When the history of Sir Alex Ferguson's Manchester United career is finally written, a special place in the story will be reserved for John Sivebaek.
Sivebaek was the man who gave Ferguson the first victory - and first goal - of his tenure with the winner against Queens Park Rangers at Old Trafford on 22 November 1986.
It was a fleeting moment of glory for the former Denmark defender in a Manchester United career that lasted only 31 games before Ferguson sold him to French side St Etienne the following summer.
But the strike that ended 213 scoreless minutes under Ferguson, and gave him his first taste of success with a 1-0 win, ensured Sivebaek can play his part in the celebrations of the Scot's 25th anniversary at Old Trafford.
He told BBC Sport: "I don't know if I deserve a place in Manchester United's history but it is nice when people remember you scored the first goal for Alex Ferguson after he arrived at the club. It is something to be proud of.
"I don't remember too much about it except that it was a free-kick 20 yards out. It was a big goal because it gave Sir Alex his first win at Manchester United and it was also big for me because I didn't score too many.
"I was happy, Sir Alex was happy and I know everybody else was afterwards because we needed a win and every new manager likes to get that first win after his arrival at a club. Now we know it was the first of so many victories for him."
Sivebaek was signed by Ferguson's predecessor Ron Atkinson and recalls the day Ferguson arrived at United's old training headquarters, The Cliff.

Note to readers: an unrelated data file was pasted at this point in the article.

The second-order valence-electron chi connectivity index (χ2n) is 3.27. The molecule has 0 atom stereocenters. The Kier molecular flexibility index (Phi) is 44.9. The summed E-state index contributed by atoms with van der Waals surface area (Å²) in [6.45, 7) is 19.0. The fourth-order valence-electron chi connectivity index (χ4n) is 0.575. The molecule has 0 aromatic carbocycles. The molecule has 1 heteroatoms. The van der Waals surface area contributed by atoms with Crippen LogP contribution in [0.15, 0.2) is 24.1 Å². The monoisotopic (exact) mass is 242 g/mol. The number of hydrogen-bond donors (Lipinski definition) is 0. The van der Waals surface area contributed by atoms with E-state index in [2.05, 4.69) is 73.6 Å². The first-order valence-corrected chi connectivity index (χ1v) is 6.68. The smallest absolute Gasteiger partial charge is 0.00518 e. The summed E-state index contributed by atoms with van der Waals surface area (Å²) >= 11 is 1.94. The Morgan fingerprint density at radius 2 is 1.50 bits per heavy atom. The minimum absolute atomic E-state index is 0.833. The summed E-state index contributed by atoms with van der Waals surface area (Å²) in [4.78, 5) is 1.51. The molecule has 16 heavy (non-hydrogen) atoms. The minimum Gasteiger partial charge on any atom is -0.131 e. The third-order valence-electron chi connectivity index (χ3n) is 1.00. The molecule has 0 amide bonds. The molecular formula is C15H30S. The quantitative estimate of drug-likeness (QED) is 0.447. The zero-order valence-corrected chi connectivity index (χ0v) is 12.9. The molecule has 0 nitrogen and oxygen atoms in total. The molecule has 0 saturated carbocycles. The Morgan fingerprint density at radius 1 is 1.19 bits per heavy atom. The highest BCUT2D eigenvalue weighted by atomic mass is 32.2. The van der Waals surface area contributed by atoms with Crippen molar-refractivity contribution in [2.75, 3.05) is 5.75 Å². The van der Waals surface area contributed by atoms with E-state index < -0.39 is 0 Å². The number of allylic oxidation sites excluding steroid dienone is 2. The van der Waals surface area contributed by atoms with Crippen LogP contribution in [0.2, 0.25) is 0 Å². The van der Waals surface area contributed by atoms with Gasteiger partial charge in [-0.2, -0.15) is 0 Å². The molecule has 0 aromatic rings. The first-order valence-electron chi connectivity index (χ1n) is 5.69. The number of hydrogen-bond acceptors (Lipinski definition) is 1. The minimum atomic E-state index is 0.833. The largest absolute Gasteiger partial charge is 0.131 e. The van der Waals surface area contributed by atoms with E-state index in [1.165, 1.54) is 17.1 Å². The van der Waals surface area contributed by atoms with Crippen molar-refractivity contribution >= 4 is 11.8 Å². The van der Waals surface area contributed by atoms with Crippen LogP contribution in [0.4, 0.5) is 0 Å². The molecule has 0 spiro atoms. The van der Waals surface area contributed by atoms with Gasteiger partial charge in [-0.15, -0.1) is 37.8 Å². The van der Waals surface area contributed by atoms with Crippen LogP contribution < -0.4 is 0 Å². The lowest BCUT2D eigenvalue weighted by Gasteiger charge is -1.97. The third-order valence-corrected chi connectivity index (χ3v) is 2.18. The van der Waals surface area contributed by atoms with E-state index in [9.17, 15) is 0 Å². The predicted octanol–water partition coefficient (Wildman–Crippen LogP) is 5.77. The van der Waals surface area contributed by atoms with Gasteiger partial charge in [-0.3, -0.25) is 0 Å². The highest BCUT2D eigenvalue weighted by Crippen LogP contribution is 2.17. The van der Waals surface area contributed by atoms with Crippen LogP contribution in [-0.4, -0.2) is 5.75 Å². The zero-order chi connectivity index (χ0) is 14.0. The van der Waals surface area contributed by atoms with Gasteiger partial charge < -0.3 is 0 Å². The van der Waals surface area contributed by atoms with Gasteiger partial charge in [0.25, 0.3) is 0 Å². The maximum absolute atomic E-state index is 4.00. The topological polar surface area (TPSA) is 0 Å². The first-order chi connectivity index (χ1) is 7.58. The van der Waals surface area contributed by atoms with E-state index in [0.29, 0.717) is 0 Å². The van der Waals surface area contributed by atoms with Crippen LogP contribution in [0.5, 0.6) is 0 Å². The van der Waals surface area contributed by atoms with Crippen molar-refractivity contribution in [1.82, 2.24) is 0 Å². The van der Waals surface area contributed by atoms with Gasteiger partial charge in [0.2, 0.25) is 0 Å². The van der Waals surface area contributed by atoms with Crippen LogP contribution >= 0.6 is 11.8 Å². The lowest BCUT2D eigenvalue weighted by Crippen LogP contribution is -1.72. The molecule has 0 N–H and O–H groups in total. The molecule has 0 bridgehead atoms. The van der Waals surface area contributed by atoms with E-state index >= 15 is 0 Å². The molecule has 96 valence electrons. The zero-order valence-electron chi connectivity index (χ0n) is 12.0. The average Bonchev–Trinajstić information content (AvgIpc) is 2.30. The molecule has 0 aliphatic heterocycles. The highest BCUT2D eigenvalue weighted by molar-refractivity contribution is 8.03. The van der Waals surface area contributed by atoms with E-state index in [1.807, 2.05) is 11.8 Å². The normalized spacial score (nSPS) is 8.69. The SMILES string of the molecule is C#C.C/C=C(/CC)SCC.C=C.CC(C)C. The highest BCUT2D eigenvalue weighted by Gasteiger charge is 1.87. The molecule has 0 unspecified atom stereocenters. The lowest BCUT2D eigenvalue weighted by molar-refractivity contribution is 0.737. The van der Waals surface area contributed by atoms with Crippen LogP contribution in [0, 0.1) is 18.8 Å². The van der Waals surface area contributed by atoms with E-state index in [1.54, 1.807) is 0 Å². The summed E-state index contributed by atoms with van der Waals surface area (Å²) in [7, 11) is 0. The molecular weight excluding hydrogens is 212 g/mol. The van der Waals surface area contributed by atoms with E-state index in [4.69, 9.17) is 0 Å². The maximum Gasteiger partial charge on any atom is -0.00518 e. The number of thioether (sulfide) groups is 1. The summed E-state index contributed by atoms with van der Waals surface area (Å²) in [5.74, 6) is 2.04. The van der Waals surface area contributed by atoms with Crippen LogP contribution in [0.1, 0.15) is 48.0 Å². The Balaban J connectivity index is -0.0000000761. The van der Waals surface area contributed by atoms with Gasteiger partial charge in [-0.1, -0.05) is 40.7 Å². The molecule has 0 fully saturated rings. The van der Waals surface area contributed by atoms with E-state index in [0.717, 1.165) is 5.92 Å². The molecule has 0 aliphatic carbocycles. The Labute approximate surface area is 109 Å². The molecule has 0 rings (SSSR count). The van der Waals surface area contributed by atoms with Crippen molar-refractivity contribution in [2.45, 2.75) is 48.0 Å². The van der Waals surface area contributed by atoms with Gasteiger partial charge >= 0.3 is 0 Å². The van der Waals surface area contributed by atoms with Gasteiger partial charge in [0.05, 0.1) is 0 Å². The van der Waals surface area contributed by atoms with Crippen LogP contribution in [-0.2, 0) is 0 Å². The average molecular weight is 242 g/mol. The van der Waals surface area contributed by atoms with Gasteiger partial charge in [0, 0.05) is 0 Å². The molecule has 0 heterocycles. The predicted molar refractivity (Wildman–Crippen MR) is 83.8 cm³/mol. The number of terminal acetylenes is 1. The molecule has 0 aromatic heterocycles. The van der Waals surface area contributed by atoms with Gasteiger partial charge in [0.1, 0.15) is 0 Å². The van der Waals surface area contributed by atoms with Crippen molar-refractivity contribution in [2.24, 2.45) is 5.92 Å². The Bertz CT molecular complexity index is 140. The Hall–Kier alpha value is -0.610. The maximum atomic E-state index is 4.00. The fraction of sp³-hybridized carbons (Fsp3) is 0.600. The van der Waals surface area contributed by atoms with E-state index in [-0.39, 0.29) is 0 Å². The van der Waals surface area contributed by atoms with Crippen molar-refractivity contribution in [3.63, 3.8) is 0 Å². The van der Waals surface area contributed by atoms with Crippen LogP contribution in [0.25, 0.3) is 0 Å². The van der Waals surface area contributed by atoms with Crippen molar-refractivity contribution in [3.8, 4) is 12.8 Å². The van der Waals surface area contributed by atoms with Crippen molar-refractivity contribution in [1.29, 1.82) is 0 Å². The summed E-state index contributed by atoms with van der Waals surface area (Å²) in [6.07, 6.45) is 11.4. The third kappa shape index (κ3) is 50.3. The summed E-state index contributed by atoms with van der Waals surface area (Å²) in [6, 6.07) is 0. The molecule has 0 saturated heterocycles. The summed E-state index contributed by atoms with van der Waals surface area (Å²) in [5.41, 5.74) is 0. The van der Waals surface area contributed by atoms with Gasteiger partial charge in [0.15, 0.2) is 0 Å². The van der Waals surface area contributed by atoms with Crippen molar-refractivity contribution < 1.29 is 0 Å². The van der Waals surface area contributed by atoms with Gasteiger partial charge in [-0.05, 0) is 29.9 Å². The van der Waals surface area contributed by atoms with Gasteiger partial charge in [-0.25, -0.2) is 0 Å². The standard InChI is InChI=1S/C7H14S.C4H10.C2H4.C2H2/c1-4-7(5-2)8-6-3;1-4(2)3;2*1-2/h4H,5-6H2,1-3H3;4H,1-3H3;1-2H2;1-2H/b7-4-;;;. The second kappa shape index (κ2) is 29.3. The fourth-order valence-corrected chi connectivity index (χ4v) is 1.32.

He said: "I remember on his first day at United he was smiling and obviously very happy to be at the club. He held a meeting and talked to every player.
"When we went out on to the training ground it quickly became evident that this was a man who had clear ideas and knew what he wanted. You could feel a change from the way things had been under Ron Atkinson from the first day he was there.
"He had his system, his methods and his own ideas but he also listened before making decisions. It took him time to settle on the right team but he was figuring out how to achieve these things with the players he had and what players he would need to bring in to build it up and make it work.
"He knew he couldn't change the whole team straight away but he obviously knew things needed to change. He built it slowly, which meant it was a while before he was successful and won the FA Cup in 1990.
"This is what he is like and I'm sure he still is today. He is very determined about what he wants to do and has a style, which is a really big quality for a manager. And he had a very big personality, which is what you need if you are going to stay at a club like Manchester United for 25 years."
Sivebaek was eventually replaced by England full-back Viv Anderson, but has no hard feelings towards Ferguson about the manner of his departure.
"I was the Denmark right-back," says Sivebaek, "but at that time maybe he was more into 4-4-2 and wanted a more defensive player like Viv Anderson whereas I was more of a wing-back.
"But we never had any bad words. He said he still thought I was a very good player and could stay but he couldn't promise me regular football. I had my international career to think about with Denmark, so I went to St Etienne in France, but I have always had this great respect for him and we parted on good terms."
Sivebaek added: "It is a really fantastic achievement to be at a club like Manchester United for 25 years and his record is tremendous. What he has done for the club is wonderful and it will be very difficult to come after him.
"Sir Alex deserves all the good words people say about him because of the way he does things and the way he is as a person. This is why I respect him so much.
"I was only there about a year with him but he was always nice to me. I have seen him a lot of times since and it is always good to meet him. I have seen some quotes from players criticising him but I can't really recognise this person and I have only good words to say about him."